That’s all about to change. The SFA’s 20-year lease on using Hampden runs out in 2020, and they indicated they weren’t willing to renew it. The SFA dangled the idea of moving Scotland games out of Hampden to share between Ibrox or Celtic Park in Glasgow or to Murrayfield, the Scottish rugby union stadium in Edinburgh.
This left Queen’s Park with a problem. They rely on the money from the Scotland games, and were faced with the prospect of having a massive stadium that they couldn’t pay for and, had Scotland left, they would have had to pay back a huge amount of government funding they had received.
The SFA knew they had Queen’s Park over a barrel and following some fractious negotiations, with Queen’s Park accusing the SFA of lowballing them, including an offer for £1, Queens Park eventually agreed a sale of Hampden Park to the SFA for £5.1m, with the SFA taking on all the liabilities of the stadium.
From next season, Queen’s Park will play at Lesser Hampden, a small stadium next to Hampden Park that has been used to host youth team games and will spend the money from the sale in renovating that.
There was always something a bit daft about a club that struggles to get 600 fans for a game playing in a stadium that holds 52,000, but it still seems a shame that they have to leave the place they’ve called home for so long.
Queen’s Park do manage to entice players away from other clubs, but for the most part they rely heavily on their excellent academy to produce players for them.
Queen’s Park has produced Liverpool player and current Scotland captain Andy Robertson, as well as his fellow current Scottish internationals Lawrence Shankland and Barry Douglas. Sir Alex Ferguson started his playing career there too.
However, there was a growing sense that things couldn’t continue as they were. A few years ago, the Scottish League, the SPFL, introduced promotion and relegation to the league. This was designed in part to prevent teams who were consistently terrible from being allowed to fail season after season without any consequence, but also to give an incentive to the ambitious teams from the Highland and Lowland Leagues that sit below Scottish League Two on the football pyramid to keep going.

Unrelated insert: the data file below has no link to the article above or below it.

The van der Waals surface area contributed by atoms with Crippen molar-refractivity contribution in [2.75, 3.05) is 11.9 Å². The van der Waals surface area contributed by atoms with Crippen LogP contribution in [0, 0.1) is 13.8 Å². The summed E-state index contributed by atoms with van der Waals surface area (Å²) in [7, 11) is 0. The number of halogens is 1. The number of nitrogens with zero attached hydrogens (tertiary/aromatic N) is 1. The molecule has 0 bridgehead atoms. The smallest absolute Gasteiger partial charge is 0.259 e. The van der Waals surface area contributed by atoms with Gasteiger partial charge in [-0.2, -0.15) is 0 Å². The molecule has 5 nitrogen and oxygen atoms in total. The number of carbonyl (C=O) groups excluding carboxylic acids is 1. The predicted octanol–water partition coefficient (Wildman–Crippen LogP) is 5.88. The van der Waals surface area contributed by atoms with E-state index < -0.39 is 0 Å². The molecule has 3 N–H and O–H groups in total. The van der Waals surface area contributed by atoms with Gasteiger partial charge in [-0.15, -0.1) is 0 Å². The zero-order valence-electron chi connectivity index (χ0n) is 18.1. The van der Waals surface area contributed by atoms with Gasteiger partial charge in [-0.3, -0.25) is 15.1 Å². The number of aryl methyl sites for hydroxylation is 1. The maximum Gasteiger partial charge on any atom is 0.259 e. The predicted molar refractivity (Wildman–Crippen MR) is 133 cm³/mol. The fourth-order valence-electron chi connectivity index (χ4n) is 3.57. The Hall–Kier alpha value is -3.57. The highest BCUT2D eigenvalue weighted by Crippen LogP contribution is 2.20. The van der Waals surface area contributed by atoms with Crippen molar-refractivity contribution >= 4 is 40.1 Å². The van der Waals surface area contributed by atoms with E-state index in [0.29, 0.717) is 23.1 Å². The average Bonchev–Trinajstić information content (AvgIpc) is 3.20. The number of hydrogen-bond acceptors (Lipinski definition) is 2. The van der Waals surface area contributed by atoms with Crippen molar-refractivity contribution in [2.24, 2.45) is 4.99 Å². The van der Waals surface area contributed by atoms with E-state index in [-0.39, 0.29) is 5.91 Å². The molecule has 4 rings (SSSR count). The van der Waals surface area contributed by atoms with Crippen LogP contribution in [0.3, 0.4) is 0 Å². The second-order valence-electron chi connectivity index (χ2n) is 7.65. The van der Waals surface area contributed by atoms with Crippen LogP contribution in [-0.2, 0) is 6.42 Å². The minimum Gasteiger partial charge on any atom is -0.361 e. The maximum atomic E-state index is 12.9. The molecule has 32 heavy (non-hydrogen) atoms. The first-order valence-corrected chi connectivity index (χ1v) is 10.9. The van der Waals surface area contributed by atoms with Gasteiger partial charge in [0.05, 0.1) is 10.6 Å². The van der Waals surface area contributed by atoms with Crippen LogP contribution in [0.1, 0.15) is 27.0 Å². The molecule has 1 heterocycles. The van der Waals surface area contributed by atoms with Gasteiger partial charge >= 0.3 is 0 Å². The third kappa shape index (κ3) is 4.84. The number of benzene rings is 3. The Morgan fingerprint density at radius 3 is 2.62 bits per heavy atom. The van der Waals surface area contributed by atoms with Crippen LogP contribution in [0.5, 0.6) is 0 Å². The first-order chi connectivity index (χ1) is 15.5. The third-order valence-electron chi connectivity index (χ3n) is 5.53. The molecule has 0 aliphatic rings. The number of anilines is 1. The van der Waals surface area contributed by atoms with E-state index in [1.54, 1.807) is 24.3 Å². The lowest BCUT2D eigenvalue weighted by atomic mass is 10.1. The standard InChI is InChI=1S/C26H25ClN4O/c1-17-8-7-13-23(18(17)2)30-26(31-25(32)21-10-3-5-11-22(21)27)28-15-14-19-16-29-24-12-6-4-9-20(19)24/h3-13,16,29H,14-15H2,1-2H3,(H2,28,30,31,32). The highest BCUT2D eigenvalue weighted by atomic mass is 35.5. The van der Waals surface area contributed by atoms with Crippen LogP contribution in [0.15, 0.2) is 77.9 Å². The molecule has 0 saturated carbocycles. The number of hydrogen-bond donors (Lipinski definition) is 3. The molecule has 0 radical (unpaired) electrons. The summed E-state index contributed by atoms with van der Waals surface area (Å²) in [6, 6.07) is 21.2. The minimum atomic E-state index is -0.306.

At the end of the season, the Highland and Lowland League champions play each other, with the winner taking on the team that finished bottom of League Two for their league spot for the next season.
That’s a prospect that is frightening to Queen’s Park. Their amateur status means they are always in danger of having their players picked off, and they know that one bad season could see them out of the league. There would be no guarantee of getting back in either; the Lowland League contains some wealthy, ambitious sides and relegated teams have found it tough. East Stirlingshire haven’t looked like coming back since being relegated, and Berwick Rangers, who were relegated from League Two last season have had a torrid time.
The straw that seems to have broken the camel’s back was the loss last summer of four players that had come through the Queen’s Park academy and were part of the team that reached the semi-final of the Scottish Youth Cup. Those players, who likely would’ve been in the first team this season, were offered professional contracts and left, and the amateur status of Queen’s Park meant that they received nothing to show for all of the time and expense they’d spent developing those players.
That, coupled with the fact that they missed out on some signings last summer to teams in the Lowland League because they couldn’t even offer them a modest contract, meant that the board called a meeting of the club’s members to discuss allowing them to pay their players. They needed 75% to agree; in the end over 90% did.
Club president Gerry Crawley said “The committee of the club plotted a course to try to defend ourselves against the threats of other ambitious clubs around about us wishing to become a senior league club
"We are keen to arm ourselves to fend that off and progress ourselves. It was head against heart. The heart of a lot of the membership would be we really don't want to do this, but we have to do it."
This was a brave move, but probably the right move to make. Without a change, Queen’s Park would have faced the prospect of losing one of the things that made them attractive to other players without solving any of their other problems. Now, they can attract other players. They can receive fees for the players they develop. They can look to a brighter future away from Hampden Park.
One of the members put it best saying, “A huge cheer went up when the results were delivered. In a perfect world we would have stayed amateur. However, our world has changed”